Saturday, September 17, 2011

WIP limits - The magic sauce in Kanban

A software development process can be viewed as a queuing system. Little’s law states:

Lead Time = Work In Progress / Throughput

Lead time is the time that a work item (represented by a card on a Kanban board)  spends in a system in various work states. We want to reduce that, so we can get more work done i.e. increase throughput. As you can tell from the equation, reducing WIP (work in progress) is one way of achieving that. 

Less is more

We've all heard that and have certainly experienced that. That's an earthy way of stating Little's law. We can get more done, when we are focused and working on fewer things.


We are not wired to work on multiple tasks at the same time. When we say we are multitasking, we are really switching our attention from one task to the other i.e switching contexts. Context switching is a waste. Studies have shown that with every additional task taken up there’s a 20% loss. If we are working on three different tasks, we’ve lost almost half the time in just context switching.

Grandma was right - less is more. But don't tell grandma that. Not unless you want her to limit you to just a couple of  freshly baked cookies instead of the usual half dozen. 

Ok, we should limit WIP.  But how do we determine the WIP limit?

We experiment.

If we set the limit too high, we will continue working on multiple tasks. If we set the limit too low, we may cause bottlenecks and affect the flow of work in the system.We want the WIP limit to be optimal so we can have a smooth flow.

But it’s not a science. The board will tell you. 

There are advantages to starting with a lower WIP limit

Yes, they’ll cause starvation and pain. But lower limits will expose potential problems in the system. The industry uses the analogy of the WIP limit with lowering the waterline. Lowering the waterline exposes the rocks (i.e. bottlenecks and constraints).  When the problems are exposed, the team can work to remove the bottlenecks and constraints until the work flows smoothly again. 

And so on and so forth.

It creates slack

When everybody is working  all the time, there's not much time to introspect, retrospect, experiment, innovate or even  have lunch. As a rule of thumb, lead times go up when utilization crosses around eighty percent.  High utilization is not good. We've probably experienced this when the highways begin to fill up with cars or when the CPU on the computer gets toward its capacity.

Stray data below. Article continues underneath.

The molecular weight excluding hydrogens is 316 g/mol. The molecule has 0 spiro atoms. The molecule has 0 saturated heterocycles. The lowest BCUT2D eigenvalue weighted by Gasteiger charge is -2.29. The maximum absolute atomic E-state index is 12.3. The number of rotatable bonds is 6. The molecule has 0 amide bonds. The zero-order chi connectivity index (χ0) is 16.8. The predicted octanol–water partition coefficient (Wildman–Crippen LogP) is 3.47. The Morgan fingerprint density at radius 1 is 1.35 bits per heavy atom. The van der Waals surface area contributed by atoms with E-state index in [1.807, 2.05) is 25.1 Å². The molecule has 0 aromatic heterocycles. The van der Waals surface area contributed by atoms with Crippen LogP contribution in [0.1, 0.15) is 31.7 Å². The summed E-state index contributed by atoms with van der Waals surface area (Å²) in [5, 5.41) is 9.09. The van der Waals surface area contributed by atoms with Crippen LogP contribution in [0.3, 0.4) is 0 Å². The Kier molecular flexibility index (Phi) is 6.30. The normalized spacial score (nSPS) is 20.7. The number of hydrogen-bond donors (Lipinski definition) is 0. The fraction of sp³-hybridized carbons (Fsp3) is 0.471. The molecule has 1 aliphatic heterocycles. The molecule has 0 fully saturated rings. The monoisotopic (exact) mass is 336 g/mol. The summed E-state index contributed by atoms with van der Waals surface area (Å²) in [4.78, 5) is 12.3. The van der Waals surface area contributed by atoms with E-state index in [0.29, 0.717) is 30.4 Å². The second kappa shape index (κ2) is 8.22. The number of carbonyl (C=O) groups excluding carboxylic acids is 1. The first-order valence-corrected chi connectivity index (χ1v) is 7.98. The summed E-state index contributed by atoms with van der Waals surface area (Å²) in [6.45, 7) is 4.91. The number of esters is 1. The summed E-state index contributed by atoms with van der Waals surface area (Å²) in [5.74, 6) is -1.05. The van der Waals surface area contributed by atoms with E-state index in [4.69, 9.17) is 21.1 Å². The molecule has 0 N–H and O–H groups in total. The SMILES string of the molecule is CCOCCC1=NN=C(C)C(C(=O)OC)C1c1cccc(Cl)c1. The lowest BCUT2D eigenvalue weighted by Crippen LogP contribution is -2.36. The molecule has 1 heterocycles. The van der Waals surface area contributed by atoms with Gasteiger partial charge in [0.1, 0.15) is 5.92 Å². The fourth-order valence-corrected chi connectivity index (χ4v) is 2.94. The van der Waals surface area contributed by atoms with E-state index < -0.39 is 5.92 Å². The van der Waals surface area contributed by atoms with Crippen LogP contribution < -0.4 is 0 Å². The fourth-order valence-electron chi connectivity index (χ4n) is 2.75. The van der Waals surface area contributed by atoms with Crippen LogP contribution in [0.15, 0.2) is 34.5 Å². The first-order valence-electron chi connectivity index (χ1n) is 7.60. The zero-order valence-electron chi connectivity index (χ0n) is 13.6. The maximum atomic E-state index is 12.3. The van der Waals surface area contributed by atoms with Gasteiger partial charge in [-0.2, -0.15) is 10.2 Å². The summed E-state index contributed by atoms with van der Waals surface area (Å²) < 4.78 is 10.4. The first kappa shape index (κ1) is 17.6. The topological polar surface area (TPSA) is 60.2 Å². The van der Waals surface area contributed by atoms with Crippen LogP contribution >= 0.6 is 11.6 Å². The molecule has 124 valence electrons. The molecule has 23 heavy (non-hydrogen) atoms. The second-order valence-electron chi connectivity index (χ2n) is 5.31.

How do we create slack?

We could hire additional members on the team. Imagine going to the folks that handle the purse strings and telling them that we want ten developers in the team but we only want to keep eight developers working because we've heard that utilization  at above eighty percent is not good. Good luck with that :)

Or - we could apply WIP limits

If we have a team of ten and we've put an overall WIP limit of 8, and assuming only one person works on an item at a time, we've taken away work from a couple of developers. In other words, we've intentionally created slack (or  excess capacity). And slack is good because it will allow these two "idle" developers to do a few things such as pair up with other developers or help resolve issues at bottlenecks.

And funnily enough, this will help get more work done.

It's an enabler for a "Pull"system

A pull system is one where the downstream process pulls in work only when it's ready to process it. This will result in producing only what's needed, transferring work to a work station when needed and reduce inventories i.e. it will help result in a lean outcome.

When we have WIP limits, we cannot take on work unless  we have a "slot" available on the work station. We are consciously defining our capacity to take on work. Imagine if we did not have limits. Work would be "pushed" to us by the upstream process - whether we were ready or not. And  most likely, it would just wait  to be acted on. That's a waste.

WIP limits make Kanban a "Pull" system.

It's an enabler for Kaizen

It's not that we don't want to improve, but it's usually that we don't know where to start. Or what our bottlenecks/problems are. Lower work limits are a great enabler for continuous improvement (kaizen). When you run into the bottleneck, resist the temptation to immediately raise the WIP limit. Get a conversation started in the team and look to resolve the bottleneck. 

Pound the rocks to submission. And if you still have a bottleneck, raise the limit to enable flow.

Trust the board. The board does not lie.

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